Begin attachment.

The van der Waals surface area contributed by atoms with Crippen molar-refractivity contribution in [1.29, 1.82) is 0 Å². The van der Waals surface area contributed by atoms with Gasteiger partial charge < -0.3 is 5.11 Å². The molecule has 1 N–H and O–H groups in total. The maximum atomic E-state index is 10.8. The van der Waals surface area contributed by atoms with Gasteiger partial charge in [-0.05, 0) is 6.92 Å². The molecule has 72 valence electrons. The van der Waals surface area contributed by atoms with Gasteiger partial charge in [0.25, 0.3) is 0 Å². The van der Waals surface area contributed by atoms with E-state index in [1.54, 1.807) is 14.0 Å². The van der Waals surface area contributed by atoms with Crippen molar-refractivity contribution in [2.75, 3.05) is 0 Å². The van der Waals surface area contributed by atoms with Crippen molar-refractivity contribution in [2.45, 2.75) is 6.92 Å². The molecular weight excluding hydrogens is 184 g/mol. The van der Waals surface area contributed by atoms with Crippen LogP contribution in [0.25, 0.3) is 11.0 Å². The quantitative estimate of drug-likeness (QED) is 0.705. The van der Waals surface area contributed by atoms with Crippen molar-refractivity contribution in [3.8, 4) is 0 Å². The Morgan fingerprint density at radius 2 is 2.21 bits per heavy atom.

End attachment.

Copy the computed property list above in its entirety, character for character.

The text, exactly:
The van der Waals surface area contributed by atoms with Crippen molar-refractivity contribution in [1.29, 1.82) is 0 Å². The van der Waals surface area contributed by atoms with Gasteiger partial charge < -0.3 is 5.11 Å². The molecule has 1 N–H and O–H groups in total. The maximum atomic E-state index is 10.8. The van der Waals surface area contributed by atoms with Gasteiger partial charge in [-0.05, 0) is 6.92 Å². The molecule has 72 valence electrons. The van der Waals surface area contributed by atoms with Gasteiger partial charge in [0.25, 0.3) is 0 Å². The van der Waals surface area contributed by atoms with E-state index in [1.54, 1.807) is 14.0 Å². The van der Waals surface area contributed by atoms with Crippen molar-refractivity contribution in [2.75, 3.05) is 0 Å². The van der Waals surface area contributed by atoms with Crippen molar-refractivity contribution in [2.45, 2.75) is 6.92 Å². The molecular weight excluding hydrogens is 184 g/mol. The van der Waals surface area contributed by atoms with Crippen LogP contribution in [0.25, 0.3) is 11.0 Å². The quantitative estimate of drug-likeness (QED) is 0.705. The van der Waals surface area contributed by atoms with Crippen molar-refractivity contribution in [3.8, 4) is 0 Å². The Morgan fingerprint density at radius 2 is 2.21 bits per heavy atom.